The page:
A blank page, a fresh start (a new website)
Thoughts on planning, designing and building a personal site, and the role of the personal website in 2020.
I’ve maintained a personal website of sorts for the past decade, but for the past year or so I’ve resorted to a holding page with a bit of blurb and a fancy animated visual.
This is due to two very positive changes in my life that have affected my time greatly; the first being a move to full-time agency work, and the second—rather more significantly—becoming a parent.
During the process of building this site, I’ve asked myself a few questions, the most fundamental being —
Why go to the trouble to design, build and maintain a personal website?
This was something I had to think about a lot, especially being a designer who is gainfully employed and not currently able to dedicate large amounts of time to personal projects.
The answer, in my case, is simple: I like personal sites. My route to becoming a professional designer has been influenced by many people I have never met and will probably never meet in person, and much of that wisdom has come from people’s own platforms. There’s a plethora of examples out there, but for those not familiar I’d spend some time looking at the sites of Frank Chimero and Lynn Fisher.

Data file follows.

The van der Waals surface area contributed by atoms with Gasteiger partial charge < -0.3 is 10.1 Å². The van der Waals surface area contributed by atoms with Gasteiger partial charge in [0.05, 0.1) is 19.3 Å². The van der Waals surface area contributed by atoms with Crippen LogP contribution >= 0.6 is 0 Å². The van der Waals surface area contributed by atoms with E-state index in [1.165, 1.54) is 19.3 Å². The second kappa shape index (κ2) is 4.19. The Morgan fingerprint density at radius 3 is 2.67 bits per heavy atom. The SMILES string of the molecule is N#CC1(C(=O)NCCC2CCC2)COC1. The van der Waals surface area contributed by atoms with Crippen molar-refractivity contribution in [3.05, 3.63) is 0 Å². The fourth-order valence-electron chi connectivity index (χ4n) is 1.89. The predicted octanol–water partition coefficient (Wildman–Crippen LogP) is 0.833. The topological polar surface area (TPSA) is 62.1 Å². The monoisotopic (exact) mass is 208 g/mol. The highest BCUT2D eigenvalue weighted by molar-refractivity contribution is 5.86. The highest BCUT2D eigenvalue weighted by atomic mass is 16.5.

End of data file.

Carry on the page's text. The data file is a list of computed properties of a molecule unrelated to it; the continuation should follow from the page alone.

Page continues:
I’m a firm believer that a strong brief is the foundation to a positive outcome, so I set myself the following rules.
Keep it simple
In 2020 the web is full of visual noise, I don't want to be a part of that.
To talk more specifically, I made a few choices with the design and build of the site, the first being -
This also means -
Tempted as I am by the metrics, I find it hard to justify the benefit against the contribution to web surveillance. The only real ‘engagement’ I wish to generate with this site is connection with people and my own personal development, and these things can’t be measured by counters or graphs.
Again, metrics have a very relevant and important place in the digital sphere, but that place ain’t here.
Lightweight, accessible, performant
We spend a good deal of time at Substrakt talking about accessibility and performance, both of these being aspects of digital publishing that are often overlooked in favour of the immediate gratification of making something that is loud. It’s only right that I put this thinking into practice with my own work.
Make it readable, or rather, a place for writing
More important than any of the design or coding choices that went into this site, I want it to be a place for writing. I do a lot of writing, usually for clients, colleagues or myself. I want to write for anyone who wants to listen.
So there we have it. As Plato stated, “The beginning is the most important part of the work”. I’m glad that’s over with then.